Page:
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Report Series: Audience-Building Case Studies
Part 4 of 12

Building Deeper Relationships

How Steppenwolf Theatre Company is Turning Single-Ticket Buyers into Repeat Visitors

To address the problem of falling subscription rates, the Steppenwolf Theatre Company took steps to turn single-ticket buyers into repeat visitors.
November 2011
2 male performers standing above on a stage looking downwards, with a projection of a building in the background
  • Author(s)
  • Bob Harlow, Thomas Alfieri, Aaron Dalton, and Anne Field
  • Publisher(s)
  • Bob Harlow Research and Consulting, LLC
Page Count 57 pages


How we did this

This case study examines the efforts of the  Steppenwolf Theater Company  to turn single-ticket buyers into repeat visitors. It is the product of multiple interviews with key staff and analysis of program elements, budgets, and planning documents.

At many theaters in the U.S., ticket subscription rates are falling, threatening their predictable income stream. This case study explores how the Steppenwolf Theatre Company addressed that vexing problem: It  developed deeper relationships with both subscribers and non-subscribers.

The article is part of a set of case studies and reports looking at the efforts of arts organizations that received Wallace Excellence Awards to reach new audiences and deepen relationships with current ones. The pieces examine projects at 10 of the 54 organizations that received WEA grants between 2006 and 2014.

2019 update shows how Steppenwolf continues to form connections with its audiences to create a modern-day town square. 

Lifelong Learners

When Steppenwolf staff saw that subscriptions were declining, they realized they had to find a new way to build a reliable base of single-ticket buyers. The solution: build  meaningful bonds with non-subscribers so they would come back to the theater for more  performances.

Research revealed that single-ticket buyers had  the same artistic preferences as subscribers. Both groups identified themselves as lifelong learners who went to the theater to be challenged.

Promoting Dialog

With that in mind, Steppenwolf  launched an experiment. It would promote a dialogue among audience members and the artists about the process of creating theater. That included:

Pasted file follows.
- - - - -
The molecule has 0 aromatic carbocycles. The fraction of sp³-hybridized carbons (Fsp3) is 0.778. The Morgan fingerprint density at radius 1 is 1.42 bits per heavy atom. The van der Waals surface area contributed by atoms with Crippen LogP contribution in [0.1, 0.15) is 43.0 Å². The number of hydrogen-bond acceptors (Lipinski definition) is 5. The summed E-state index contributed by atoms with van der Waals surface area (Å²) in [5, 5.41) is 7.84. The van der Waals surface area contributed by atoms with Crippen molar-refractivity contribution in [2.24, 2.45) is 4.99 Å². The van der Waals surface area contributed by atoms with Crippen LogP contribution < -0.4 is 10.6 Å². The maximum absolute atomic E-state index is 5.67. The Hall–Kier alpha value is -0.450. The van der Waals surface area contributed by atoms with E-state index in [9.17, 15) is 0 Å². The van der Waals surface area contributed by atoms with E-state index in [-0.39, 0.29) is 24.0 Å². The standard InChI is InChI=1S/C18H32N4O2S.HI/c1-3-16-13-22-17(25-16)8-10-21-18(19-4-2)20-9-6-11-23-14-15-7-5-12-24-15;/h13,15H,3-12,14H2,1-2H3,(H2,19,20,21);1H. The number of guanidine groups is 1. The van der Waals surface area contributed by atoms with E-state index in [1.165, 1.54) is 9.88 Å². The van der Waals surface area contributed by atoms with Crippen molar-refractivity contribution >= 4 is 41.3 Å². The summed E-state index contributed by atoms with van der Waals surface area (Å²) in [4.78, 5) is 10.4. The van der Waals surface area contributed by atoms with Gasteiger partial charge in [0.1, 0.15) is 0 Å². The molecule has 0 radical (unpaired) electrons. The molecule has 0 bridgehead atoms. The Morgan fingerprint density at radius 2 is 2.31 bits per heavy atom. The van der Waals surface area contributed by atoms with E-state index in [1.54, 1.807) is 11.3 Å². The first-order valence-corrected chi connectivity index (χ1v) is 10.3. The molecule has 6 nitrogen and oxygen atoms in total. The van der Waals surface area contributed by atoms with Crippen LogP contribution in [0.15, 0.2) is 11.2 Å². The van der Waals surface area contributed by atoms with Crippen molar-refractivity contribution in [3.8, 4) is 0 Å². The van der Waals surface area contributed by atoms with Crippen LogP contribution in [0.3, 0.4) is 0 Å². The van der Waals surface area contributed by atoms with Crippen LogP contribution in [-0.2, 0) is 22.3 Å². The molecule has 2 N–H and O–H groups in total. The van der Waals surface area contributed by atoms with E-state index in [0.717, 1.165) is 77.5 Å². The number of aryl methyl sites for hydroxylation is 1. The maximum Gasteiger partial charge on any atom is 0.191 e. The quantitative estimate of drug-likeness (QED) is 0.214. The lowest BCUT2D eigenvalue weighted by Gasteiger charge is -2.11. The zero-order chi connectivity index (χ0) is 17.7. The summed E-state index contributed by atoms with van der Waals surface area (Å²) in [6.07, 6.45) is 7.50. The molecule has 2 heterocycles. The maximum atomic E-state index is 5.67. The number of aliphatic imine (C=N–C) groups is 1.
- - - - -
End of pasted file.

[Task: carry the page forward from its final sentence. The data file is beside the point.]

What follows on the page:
• Nightly post-show conversations. After performances, audience members could take part in discussions led by members of the artistic and production staff or visitors from local universities. These conversations focused on exploring ideas, rather than “ask the artist” sessions.
  • Special thematic events. Steppenwolf hosted a series of social events. They  encouraged audience exploration of thematic elements in a relaxed atmosphere.
  • A rich selection of online content. That included videos, podcasts, blogs, articles, and slide shows in which the artists talked about their work.

Steppenwolf also was able to get buy-in from others in the organization early on. As a result, staff members achieved clarity about the role different departments and individuals should play.

Non-Subscribers Attend More Shows

The total number of non-subscribers who bought multiple tickets to productions increased over three years  by 61 percent, from 1,416 to 2,281. Many audience members who used to attend only one performance per season bought tickets to two, three or more shows. At the same time, the relationship-deepening initiatives led to high subscriber renewal rates.


Single-ticket buyers — even those who saw only one or two productions per year — felt the same affinity and loyalty as Steppenwolf subscribers.

Key Takeaways

  • Steppenwolf deepened relationships with single-ticket buyers so they would come back for more performances.
  • The staff introduced nightly post-show conversations. They also added special thematic events and a rich selection of online content.
  • The total number of non-subscribers who bought multiple tickets to productions increased over three years by 61 percent—from 1,416 to 2,281.

What We Don't Know

  • Did single-ticket buyers who returned for more performances start to make donations in the same way as subscribers?
  • What has Steppenwolf done to provide opportunities for young artists to produce work that engages young audiences?
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